During yesterday's drive to Johannesburg in pouring rain my rear view window was filled with a snaking white diamond. Cars returning to work stretched as far as the eye could see. It didn't matter if you drove faster or slower, the line went on and on. Of course, we consider it normal to be able to have a car and drive wherever we want to. We consider it a right. That may be, but roads only have so much capacity. More and more people driving more and more cars, and are they going to be building more and more roads? I don't think so. In fact the roads I see are deteriorating. This is an international trend too.
Global finance is a lot like the world's roadways. It's filling up with potholes. Entire countries - yes - face bankruptcy.
...sovereign default looms in Greece, the Baltic nations (Estonia, Latvia, Lithuania), the Balkan nations (Serbia, et al), Spain, Portugal, Italy, Ireland, Iceland and the former soviet bloc of Eastern Europe. England is a train wreck of its own (though not tied into the Euro), and even France may be in trouble. That leaves very few European nations standing. Namely Germany and Scandanavia (and I just plain don't know about Austria). What will Europe do?
Meanwhile in Dubai, the world's tallest building has just been unveiled.
How is this for an ironic opening paragraph to the article:
Dubai was preparing Sunday to inaugurate the world's tallest tower, a symbol of the Gulf emirate's unbridled ambitions, amid ongoing fears about a financial catastrophe.
The article goes on to say that since the bulk of Dubai's population are expats, and many of them have abandoned Dubai, there is a massive oversupply of real estate. But Dubai won't sink into the sand. Oh?
"As oil prices remain at these levels and the global economy recovers, the situation of the whole region is on a growth recovery path -- a plus for Dubai."
There is a big white elephant called IF, and the if relates to oil prices. If oil prices remain at current levels... Thing is...they won't.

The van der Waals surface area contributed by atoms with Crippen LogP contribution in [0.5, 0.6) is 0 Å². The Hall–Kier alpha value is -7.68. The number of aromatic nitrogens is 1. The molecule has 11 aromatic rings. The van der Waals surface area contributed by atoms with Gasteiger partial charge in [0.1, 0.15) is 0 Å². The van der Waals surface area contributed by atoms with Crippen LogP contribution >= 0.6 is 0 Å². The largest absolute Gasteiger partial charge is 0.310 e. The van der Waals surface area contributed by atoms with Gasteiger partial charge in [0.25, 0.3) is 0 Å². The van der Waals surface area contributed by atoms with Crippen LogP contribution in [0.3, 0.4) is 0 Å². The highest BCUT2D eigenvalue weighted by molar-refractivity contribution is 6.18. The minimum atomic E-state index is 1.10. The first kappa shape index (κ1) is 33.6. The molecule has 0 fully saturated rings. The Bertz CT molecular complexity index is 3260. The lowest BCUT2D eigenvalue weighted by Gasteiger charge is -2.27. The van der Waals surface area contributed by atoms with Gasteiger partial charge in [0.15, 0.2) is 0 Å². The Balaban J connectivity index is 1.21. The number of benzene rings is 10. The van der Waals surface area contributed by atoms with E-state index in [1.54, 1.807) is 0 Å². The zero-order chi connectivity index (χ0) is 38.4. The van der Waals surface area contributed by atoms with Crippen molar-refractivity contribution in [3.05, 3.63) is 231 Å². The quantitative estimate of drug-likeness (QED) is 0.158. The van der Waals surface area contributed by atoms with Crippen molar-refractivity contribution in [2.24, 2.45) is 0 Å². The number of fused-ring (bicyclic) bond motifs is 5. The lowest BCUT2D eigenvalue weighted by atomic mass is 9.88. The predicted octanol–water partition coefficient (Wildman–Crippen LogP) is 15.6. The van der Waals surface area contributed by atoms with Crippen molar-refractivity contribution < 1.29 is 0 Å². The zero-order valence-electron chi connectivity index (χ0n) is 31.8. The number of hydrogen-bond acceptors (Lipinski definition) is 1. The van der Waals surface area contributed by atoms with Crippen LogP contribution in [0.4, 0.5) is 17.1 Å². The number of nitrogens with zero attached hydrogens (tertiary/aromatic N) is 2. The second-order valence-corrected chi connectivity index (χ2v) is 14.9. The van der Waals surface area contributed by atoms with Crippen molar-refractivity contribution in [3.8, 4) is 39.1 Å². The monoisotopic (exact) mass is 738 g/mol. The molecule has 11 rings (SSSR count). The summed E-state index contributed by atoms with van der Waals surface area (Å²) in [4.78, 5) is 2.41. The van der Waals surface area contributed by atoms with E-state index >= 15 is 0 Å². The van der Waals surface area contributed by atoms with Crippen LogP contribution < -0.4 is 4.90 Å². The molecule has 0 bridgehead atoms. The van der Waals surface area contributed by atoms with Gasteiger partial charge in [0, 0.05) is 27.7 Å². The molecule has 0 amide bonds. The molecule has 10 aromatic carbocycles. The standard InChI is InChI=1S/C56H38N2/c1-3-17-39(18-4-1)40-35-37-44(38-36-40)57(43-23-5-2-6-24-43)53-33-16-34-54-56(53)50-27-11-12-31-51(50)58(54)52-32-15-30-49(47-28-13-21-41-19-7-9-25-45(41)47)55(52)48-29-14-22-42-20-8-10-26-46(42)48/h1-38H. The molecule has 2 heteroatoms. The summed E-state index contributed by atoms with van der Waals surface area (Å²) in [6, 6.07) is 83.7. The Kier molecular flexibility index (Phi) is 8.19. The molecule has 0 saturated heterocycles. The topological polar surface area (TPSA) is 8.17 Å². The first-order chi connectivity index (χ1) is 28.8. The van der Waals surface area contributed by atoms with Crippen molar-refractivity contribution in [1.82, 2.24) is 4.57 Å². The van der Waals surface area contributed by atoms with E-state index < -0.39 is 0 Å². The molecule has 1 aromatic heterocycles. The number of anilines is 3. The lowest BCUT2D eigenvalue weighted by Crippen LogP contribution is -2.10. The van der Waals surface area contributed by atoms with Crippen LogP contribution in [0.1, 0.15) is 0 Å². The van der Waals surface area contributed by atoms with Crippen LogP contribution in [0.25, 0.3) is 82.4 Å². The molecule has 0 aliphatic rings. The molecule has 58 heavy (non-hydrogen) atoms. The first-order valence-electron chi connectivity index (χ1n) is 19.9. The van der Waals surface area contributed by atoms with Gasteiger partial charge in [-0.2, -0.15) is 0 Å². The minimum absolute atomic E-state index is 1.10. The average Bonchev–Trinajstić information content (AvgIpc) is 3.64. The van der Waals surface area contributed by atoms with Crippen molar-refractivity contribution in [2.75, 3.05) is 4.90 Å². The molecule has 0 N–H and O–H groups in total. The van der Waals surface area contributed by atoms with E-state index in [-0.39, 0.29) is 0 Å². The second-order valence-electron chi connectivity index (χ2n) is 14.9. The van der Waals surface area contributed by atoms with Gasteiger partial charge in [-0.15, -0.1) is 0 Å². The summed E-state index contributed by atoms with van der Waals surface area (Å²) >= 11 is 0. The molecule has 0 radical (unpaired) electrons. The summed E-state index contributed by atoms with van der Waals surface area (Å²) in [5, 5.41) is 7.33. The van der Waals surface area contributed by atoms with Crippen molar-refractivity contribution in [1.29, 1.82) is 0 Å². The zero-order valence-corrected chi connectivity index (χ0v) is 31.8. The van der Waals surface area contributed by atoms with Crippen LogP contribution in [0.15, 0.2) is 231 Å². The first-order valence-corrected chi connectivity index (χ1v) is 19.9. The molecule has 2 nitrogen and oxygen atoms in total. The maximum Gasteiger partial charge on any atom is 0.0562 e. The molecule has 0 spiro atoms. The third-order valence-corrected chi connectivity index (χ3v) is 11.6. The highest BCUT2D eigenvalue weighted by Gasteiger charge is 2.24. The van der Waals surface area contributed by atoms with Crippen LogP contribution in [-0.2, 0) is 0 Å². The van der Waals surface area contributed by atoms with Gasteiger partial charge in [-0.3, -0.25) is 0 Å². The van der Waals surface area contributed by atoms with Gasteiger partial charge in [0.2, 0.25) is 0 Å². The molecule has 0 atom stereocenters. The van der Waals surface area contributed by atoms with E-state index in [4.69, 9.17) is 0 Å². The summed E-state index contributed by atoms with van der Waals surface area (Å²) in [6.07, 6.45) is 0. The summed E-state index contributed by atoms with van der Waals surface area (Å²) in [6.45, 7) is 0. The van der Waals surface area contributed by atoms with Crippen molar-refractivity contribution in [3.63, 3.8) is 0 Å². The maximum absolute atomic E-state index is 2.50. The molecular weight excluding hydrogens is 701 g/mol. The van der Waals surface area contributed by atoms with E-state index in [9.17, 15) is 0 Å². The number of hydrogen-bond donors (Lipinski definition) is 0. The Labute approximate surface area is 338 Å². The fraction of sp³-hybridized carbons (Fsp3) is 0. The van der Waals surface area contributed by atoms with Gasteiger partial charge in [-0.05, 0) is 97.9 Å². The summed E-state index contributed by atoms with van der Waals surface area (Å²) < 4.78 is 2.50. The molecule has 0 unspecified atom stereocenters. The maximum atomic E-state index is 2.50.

Peak Oil is still out there, very much out there, a huge unseen presence in the story, the true ghost-in-the-machine, eating away at economies every day. It slipped offstage in 2009 after the oil spike of 2008 ($147/barrel) over-corrected in early 2009 to the low $30s/barrel. Now it's retraced about halfway back to the mid-$70s. One way of looking at the situation is as follows. Oil priced above $75 begins to squeeze the US economy; oil priced over $85 tends to crush the US economy. You can see where we are now with oil prices closing on Christmas Eve at $78/barrel.
Even with somewhat lower oil prices in 2009, the airlines still hemorrhaged losses in the billions, and if the oil price remains in the current zone some of them will fall back into bankruptcy in 2010. Oil prices may go down again in response to crippled economies, but then so will passengers looking to fly anywhere, especially the business fliers that the airlines have depended on to fill the higher-priced seats. I believe United will be the first one to go down in 2010, a hateful moron of a company that deserves to die.
My forecast for oil prices this year is extreme volatility. A strengthening dollar might send oil prices down (though that relationship has temporarily broken down this December as both oil prices and the dollar went up in tandem for the first time in memory). So could the cratering of the stock markets, or a general apprehension of a floundering economy. But the oil export situation also means there is less and less wiggle room every month for supply to keep pace with demand, even in struggling economies if they are dependent on foreign imports. Another part of the story that we don't pay attention to is the potential for oil scarcities, shortages, and hoarding. We may see the reemergence of those trends in 2010 for the first times since 1979.